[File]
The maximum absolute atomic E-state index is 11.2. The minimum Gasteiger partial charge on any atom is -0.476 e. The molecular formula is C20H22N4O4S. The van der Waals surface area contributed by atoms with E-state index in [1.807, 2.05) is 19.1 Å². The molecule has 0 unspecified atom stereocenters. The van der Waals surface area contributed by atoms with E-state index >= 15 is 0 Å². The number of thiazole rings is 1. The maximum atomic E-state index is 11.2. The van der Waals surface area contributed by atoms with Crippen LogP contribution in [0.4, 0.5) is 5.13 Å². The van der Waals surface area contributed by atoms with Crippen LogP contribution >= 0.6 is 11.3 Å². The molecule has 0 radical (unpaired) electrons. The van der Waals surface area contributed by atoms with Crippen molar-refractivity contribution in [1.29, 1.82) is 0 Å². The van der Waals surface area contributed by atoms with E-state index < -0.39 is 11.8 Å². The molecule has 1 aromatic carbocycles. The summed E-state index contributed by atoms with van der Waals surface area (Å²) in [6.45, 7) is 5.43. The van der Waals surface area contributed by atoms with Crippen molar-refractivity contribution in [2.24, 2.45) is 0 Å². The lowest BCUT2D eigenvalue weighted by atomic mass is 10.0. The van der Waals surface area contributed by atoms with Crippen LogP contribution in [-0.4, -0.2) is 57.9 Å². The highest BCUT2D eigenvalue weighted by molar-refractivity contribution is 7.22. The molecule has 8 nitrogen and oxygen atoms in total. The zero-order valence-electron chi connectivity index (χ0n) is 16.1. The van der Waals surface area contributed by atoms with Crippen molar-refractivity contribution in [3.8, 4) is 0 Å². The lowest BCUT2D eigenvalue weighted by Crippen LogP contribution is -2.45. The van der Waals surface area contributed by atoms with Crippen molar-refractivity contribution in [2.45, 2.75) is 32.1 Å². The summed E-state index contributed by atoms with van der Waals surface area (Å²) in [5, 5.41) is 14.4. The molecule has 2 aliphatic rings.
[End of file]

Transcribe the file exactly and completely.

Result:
The maximum absolute atomic E-state index is 11.2. The minimum Gasteiger partial charge on any atom is -0.476 e. The molecular formula is C20H22N4O4S. The van der Waals surface area contributed by atoms with E-state index in [1.807, 2.05) is 19.1 Å². The molecule has 0 unspecified atom stereocenters. The van der Waals surface area contributed by atoms with E-state index >= 15 is 0 Å². The number of thiazole rings is 1. The maximum atomic E-state index is 11.2. The van der Waals surface area contributed by atoms with Crippen LogP contribution in [0.4, 0.5) is 5.13 Å². The van der Waals surface area contributed by atoms with Crippen LogP contribution >= 0.6 is 11.3 Å². The molecule has 0 radical (unpaired) electrons. The van der Waals surface area contributed by atoms with Crippen molar-refractivity contribution in [1.29, 1.82) is 0 Å². The van der Waals surface area contributed by atoms with E-state index < -0.39 is 11.8 Å². The molecule has 1 aromatic carbocycles. The summed E-state index contributed by atoms with van der Waals surface area (Å²) in [6.45, 7) is 5.43. The van der Waals surface area contributed by atoms with Crippen molar-refractivity contribution in [2.24, 2.45) is 0 Å². The lowest BCUT2D eigenvalue weighted by atomic mass is 10.0. The van der Waals surface area contributed by atoms with Crippen LogP contribution in [-0.4, -0.2) is 57.9 Å². The highest BCUT2D eigenvalue weighted by molar-refractivity contribution is 7.22. The molecule has 8 nitrogen and oxygen atoms in total. The zero-order valence-electron chi connectivity index (χ0n) is 16.1. The van der Waals surface area contributed by atoms with Crippen molar-refractivity contribution in [3.8, 4) is 0 Å². The lowest BCUT2D eigenvalue weighted by Crippen LogP contribution is -2.45. The van der Waals surface area contributed by atoms with Crippen molar-refractivity contribution in [2.45, 2.75) is 32.1 Å². The summed E-state index contributed by atoms with van der Waals surface area (Å²) in [5, 5.41) is 14.4. The molecule has 2 aliphatic rings.